Unless current trends are reversed or arrested, supercities will emerge. Mexico City, with an estimated population of 31 million by the end of the century, will have the dubious distinction of being the world's most densely populated conurbation. Behind it will come another Latin American city - Sao Paulo in Brazil - with 25.8 million. Tokyo-Yokohama is expected to be the world's third-largest city with 24.2 million.
This is the result not only of continuing world population growth, but of rapid urbanization.
Many like Edwin Martin of the Population Crisis Committee in Washington see the slowing of the growth rate as ''a remarkable shift.'' But he remains concerned about the future.
The slowdown, he says, ''is not good enough. If there are going to be as many children born in the year 2,000 as there are today, we will have desperate problems.''
According to Mr. Martin, a former US ambassador and assistant secretary of state for economic affairs from 1962 to 1963, ''We still have a very substantial way to go when it comes to the urban explosion, the unemployment situation, hunger, environmental deterioration, and all the other problems of population we still haven't got under control.''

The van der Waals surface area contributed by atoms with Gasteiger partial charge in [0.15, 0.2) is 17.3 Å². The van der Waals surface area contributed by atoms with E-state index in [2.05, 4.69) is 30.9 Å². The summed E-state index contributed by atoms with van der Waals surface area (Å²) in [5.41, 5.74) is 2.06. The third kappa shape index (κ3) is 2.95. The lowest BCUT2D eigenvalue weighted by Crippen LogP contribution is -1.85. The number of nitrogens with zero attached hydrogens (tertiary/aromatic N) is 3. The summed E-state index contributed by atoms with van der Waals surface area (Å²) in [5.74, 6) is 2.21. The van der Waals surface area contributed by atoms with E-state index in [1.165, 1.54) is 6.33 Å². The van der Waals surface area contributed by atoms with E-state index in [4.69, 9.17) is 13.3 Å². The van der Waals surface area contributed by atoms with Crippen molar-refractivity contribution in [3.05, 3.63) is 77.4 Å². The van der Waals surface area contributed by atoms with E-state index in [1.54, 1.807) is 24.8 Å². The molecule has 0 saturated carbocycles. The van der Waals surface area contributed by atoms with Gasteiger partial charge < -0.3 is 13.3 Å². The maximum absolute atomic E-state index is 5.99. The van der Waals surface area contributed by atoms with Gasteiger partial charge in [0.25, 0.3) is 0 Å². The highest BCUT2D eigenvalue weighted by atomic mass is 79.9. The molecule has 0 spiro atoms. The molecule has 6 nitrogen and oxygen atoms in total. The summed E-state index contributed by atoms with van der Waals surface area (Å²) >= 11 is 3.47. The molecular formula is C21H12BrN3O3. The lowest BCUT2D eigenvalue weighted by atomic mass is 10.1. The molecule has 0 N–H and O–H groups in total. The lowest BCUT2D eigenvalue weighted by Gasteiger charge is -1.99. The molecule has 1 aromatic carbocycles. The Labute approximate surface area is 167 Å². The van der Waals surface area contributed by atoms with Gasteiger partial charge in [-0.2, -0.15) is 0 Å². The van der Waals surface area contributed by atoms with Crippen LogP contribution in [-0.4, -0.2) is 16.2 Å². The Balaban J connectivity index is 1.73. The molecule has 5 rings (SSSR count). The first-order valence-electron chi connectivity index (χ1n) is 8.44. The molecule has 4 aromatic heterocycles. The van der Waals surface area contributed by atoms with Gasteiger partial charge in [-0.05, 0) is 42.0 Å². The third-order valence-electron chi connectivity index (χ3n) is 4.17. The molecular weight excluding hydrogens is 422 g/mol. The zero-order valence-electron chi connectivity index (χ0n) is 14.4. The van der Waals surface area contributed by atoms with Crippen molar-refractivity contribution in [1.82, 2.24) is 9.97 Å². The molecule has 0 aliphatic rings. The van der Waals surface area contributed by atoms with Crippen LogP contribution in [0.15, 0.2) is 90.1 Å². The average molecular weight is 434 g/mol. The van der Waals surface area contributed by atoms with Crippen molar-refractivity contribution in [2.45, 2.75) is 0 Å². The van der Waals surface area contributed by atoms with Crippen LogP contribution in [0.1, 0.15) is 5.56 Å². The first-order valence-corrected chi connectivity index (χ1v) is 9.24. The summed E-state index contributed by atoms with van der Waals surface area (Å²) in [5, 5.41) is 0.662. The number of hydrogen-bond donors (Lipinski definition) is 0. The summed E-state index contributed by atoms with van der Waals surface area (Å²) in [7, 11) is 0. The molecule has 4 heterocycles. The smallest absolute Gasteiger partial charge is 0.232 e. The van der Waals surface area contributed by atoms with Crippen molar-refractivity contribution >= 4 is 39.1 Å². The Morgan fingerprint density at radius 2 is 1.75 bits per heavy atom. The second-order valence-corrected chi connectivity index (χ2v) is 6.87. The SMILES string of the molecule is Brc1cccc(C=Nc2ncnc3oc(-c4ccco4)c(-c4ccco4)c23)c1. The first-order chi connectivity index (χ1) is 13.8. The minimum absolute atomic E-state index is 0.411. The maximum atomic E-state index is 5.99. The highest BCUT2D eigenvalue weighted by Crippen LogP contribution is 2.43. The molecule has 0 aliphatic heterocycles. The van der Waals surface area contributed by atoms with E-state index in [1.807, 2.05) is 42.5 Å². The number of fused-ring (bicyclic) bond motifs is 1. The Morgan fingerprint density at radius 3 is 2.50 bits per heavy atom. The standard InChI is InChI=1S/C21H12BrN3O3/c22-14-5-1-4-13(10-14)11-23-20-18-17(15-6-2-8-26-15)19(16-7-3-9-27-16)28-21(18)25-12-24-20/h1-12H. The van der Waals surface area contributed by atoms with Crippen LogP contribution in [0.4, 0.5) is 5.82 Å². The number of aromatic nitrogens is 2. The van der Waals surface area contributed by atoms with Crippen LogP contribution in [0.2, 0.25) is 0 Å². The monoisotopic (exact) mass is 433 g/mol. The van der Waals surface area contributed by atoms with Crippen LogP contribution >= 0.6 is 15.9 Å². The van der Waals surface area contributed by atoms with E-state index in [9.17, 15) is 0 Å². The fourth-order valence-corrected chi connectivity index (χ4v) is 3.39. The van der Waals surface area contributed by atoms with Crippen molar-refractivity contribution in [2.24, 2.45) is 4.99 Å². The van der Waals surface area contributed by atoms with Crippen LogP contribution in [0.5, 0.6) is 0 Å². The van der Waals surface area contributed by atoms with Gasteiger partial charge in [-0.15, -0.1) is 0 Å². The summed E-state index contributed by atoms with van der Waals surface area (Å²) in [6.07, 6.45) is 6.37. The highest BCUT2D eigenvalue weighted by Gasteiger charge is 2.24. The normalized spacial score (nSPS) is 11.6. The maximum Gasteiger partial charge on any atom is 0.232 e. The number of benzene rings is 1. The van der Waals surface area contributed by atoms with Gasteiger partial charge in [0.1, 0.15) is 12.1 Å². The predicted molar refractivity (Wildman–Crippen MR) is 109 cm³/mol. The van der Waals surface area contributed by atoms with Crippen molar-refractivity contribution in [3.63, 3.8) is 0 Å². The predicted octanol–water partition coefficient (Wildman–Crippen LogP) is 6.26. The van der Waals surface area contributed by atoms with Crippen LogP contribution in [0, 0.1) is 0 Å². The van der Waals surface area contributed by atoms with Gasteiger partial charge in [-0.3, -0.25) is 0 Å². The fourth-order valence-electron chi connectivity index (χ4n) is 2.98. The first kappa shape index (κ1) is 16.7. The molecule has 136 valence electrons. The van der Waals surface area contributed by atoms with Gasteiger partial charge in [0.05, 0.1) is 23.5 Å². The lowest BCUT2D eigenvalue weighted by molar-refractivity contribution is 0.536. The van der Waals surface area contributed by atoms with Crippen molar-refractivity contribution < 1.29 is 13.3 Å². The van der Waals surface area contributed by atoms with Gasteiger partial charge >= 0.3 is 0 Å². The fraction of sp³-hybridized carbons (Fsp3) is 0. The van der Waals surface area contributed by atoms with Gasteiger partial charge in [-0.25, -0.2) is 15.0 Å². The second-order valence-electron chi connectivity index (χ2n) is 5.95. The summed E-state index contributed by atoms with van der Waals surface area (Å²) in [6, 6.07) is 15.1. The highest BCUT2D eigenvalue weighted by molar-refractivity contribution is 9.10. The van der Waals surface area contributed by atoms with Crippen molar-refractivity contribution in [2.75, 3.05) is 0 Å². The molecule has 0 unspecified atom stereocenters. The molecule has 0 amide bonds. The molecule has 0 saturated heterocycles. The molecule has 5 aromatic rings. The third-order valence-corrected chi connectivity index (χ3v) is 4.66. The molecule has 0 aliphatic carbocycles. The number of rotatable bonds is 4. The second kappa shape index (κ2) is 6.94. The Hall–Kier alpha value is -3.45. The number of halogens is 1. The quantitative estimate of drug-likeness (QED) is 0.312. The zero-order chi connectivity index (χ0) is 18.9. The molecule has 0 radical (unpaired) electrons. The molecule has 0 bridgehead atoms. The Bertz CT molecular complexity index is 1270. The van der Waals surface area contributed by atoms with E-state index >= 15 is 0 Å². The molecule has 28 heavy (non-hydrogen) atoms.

Lester R. Brown of Worldwatch Institute, the Washington-based global monitoring service, cautions: ''In our excitement and satisfaction at having slowed the population growth, we have overlooked the absolute size of the world population.''
Moreover, a significant decline in per capita amounts of such key commodities as wood, oil, fish, beef, and grain compounds the problems of increasing world population. What is more, the larger world population helps to cause the per capita commodity decline.
According to Worldwatch, per capita amounts of wood in the world peaked in 1967. Fish catches crested in 1970; beef in 1976; grain in 1978; and oil in 1973 . Since then, per capita amounts of fish have declined a further 13 percent, beef 10 percent, and oil 20 percent. The future of grain is uncertain.
''This reversal - this per capita decline - is, I believe, the dominant explanation of the extraordinary difficulties the world is having now,'' Mr. Brown says.